Unused dollar coins have been quietly piling up in Federal Reserve vaults in breathtaking numbers, thanks to a government program that has required their production since 2007.
And even though the neglected mountain of money recently grew past the $1 billion mark, the U.S. Mint will keep making more and more of the coins under a congressional mandate.
The pile of idle coins, which so far cost $300 million to manufacture, could double by the time the program ends in 2016, the Federal Reserve told Congress last year.
In 2005, Congress decided that a new series of dollar coins should be minted to engage the public. These coins would bear the likeness of every former president, starting with George Washington. There would be a new one every quarter. So, far, the Mint has produced coins through the 18th president, Ulysses S. Grant.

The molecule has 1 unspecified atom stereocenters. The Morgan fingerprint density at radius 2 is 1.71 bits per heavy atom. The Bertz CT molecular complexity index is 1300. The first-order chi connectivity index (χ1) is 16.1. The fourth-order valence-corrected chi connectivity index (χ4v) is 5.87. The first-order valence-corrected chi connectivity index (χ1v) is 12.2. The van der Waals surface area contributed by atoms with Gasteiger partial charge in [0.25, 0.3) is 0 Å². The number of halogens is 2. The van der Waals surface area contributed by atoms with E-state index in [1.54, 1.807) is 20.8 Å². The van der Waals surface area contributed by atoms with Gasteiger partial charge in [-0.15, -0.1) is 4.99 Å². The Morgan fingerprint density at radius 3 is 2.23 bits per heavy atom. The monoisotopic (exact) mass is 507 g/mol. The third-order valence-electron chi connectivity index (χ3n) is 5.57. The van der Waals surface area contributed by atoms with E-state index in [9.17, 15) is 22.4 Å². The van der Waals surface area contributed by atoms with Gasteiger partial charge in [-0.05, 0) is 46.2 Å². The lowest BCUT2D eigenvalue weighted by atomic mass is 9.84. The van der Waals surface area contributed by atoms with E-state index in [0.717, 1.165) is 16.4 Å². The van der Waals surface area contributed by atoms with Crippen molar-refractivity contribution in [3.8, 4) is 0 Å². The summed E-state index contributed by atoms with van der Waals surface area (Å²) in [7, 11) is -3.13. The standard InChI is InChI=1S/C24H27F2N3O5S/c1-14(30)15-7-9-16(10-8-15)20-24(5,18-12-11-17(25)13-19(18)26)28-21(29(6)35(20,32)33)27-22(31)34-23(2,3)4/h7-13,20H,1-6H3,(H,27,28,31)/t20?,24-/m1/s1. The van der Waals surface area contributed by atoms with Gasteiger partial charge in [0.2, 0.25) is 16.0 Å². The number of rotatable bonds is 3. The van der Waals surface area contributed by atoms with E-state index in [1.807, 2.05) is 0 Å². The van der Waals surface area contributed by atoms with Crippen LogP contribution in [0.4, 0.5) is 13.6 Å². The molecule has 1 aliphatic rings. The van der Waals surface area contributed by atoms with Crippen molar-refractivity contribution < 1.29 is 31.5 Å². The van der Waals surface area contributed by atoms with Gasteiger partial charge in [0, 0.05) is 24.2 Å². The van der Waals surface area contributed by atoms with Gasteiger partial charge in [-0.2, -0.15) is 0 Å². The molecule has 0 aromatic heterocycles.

Members of Congress reasoned that a coin series that changed frequently and had educational appeal would make dollar coins more popular. The idea came from the successful program that put each of the 50 states on the backs of quarters.
for the whole story, check out this link: http://www.npr.org/2011/06/28/137394348/-1-billion-that-nobody-wants